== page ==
The Lecherous and Griefless Sea
As soon as T. H. Jones’s holiday was over, he returned to the realities of farm-work to help pay for Aberystwyth. His scholarship covered fees and allowed £40 a year for keep, but, even with a loaf of bread at 4d. and postage still 1d., he doubted whether that would be sufficient.1 His father had made it clear that he could not help. Having failed to prevent his son from attending the County School in the first place, he was trying to talk him into a ‘safe’ job in a bank. He told his Red Lion drinking companions that things were going to be ‘damned hard’ for Harri and that he would rather have extra money coming into the household than a ‘layabout student son’.2 He was probably speaking with affectionate, if rough, irony: he had not forgotten his own dreams of better things and, with his dapper ways, was regarded by Llanafan people as quite the gentleman.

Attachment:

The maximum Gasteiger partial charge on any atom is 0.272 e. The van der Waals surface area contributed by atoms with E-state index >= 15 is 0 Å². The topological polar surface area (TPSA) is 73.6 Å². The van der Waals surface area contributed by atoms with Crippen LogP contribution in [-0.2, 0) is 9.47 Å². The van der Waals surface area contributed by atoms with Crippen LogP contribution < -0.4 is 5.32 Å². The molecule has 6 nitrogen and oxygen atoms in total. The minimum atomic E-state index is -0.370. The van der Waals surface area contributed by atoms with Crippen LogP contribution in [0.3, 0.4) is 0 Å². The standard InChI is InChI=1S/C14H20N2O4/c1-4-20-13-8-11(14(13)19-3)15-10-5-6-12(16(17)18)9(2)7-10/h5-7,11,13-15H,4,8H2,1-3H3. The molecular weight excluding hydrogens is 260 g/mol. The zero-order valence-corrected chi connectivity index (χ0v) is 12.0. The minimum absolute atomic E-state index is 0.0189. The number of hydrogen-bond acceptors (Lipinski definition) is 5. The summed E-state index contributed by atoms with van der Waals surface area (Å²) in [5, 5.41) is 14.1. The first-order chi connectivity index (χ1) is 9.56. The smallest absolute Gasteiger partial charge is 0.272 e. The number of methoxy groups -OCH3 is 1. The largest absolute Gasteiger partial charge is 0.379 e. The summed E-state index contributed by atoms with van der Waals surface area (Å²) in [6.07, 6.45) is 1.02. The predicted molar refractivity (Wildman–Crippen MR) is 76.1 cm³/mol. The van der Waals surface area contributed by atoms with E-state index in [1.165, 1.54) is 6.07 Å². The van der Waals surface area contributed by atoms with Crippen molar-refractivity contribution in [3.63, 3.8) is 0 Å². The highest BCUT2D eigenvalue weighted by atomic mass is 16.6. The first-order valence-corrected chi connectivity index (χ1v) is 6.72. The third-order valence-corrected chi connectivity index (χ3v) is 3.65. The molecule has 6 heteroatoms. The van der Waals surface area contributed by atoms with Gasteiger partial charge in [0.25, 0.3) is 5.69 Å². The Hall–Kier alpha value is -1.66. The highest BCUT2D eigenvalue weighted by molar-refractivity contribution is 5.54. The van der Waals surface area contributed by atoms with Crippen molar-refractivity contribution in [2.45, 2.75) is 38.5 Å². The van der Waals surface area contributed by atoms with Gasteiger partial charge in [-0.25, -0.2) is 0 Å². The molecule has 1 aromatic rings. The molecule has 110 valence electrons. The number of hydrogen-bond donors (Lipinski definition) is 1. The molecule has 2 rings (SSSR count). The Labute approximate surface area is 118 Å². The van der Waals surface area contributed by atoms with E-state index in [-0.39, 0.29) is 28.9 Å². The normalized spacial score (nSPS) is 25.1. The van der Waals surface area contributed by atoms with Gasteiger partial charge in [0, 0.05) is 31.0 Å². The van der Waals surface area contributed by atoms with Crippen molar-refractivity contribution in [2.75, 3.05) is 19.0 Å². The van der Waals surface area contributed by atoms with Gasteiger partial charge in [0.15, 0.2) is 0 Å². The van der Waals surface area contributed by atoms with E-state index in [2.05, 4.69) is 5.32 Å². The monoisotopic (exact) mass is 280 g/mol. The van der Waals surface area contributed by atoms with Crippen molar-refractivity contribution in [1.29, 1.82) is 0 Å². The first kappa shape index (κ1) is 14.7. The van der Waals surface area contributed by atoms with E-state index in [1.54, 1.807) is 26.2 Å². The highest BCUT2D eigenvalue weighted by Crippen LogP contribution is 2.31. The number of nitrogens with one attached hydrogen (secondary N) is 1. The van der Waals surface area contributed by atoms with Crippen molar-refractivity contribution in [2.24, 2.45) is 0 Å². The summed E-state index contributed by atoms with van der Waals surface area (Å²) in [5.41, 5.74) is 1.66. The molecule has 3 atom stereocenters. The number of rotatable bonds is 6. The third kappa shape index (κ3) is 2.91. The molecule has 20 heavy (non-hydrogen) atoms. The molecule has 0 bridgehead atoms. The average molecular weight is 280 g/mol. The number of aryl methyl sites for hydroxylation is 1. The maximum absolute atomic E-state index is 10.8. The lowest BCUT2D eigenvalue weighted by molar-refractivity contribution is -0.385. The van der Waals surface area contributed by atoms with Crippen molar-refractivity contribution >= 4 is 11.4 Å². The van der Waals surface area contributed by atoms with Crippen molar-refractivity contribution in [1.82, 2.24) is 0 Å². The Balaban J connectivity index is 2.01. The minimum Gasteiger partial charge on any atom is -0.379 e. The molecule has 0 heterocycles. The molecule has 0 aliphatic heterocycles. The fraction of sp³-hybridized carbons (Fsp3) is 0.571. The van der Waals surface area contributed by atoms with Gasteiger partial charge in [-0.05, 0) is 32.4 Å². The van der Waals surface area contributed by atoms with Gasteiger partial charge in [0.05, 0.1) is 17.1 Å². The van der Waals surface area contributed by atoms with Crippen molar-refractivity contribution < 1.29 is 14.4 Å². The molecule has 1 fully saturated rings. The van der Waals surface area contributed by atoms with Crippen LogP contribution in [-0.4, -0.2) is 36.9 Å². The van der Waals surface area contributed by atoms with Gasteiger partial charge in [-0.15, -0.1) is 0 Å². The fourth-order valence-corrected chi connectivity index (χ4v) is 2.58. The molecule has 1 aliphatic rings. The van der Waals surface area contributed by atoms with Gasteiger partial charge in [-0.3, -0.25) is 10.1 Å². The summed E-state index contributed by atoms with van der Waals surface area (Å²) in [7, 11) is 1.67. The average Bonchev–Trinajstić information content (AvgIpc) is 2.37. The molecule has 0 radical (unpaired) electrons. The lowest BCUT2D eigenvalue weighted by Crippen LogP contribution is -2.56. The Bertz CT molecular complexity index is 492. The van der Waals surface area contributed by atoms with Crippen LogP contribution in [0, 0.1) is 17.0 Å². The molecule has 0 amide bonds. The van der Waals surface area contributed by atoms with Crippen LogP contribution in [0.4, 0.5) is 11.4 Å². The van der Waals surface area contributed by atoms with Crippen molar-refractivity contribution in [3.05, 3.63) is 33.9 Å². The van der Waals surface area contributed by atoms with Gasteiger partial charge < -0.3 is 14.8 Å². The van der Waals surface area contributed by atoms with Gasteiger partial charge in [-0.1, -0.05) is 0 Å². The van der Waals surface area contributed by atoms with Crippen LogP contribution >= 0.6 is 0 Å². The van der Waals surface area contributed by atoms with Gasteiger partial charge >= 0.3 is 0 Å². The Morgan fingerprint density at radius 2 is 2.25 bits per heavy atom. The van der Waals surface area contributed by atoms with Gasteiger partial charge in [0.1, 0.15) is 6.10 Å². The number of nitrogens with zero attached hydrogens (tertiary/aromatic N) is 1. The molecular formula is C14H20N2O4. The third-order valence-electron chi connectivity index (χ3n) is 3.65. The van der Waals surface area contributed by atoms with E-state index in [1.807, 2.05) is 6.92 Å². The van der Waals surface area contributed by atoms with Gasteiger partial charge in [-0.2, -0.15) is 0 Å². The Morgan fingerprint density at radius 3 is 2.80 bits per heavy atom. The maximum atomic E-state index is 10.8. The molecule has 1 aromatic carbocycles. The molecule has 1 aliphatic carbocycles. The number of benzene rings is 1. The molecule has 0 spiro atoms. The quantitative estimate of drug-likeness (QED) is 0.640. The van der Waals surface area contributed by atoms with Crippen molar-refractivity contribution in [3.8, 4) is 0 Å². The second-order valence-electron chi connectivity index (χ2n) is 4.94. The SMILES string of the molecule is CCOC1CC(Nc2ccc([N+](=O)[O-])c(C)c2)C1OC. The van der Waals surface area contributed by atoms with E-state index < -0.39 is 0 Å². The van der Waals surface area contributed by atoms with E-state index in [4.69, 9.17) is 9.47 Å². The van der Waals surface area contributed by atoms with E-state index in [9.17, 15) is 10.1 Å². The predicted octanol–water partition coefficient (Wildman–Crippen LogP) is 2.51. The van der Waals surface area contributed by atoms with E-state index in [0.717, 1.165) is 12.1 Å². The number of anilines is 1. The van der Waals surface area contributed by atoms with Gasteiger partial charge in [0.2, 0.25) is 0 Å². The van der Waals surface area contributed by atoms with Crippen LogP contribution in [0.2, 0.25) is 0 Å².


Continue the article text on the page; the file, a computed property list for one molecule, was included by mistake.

At about this time T. H. Jones submitted another Petrarchan sonnet to a local eisteddfod.3 The last of his ‘schoolboy’ pieces, it is a conventional response to a relationship broken off by the girl who used to ‘bend / Her fair head over me, and “To the end / My love,” would say’. The disconsolate poet who ‘would gladly go /To Hell for her if I could be her friend’ must content himself with ‘her sacred mem’ry’:
her golden hair and eyes
Of candid blue still from the mists above
Bend over me when I’m asleep at dawn,
Her shadow rises with me when I rise.
The complex form is handled effectively, the conclusion is neat and there is an attempt to balance poetic diction with more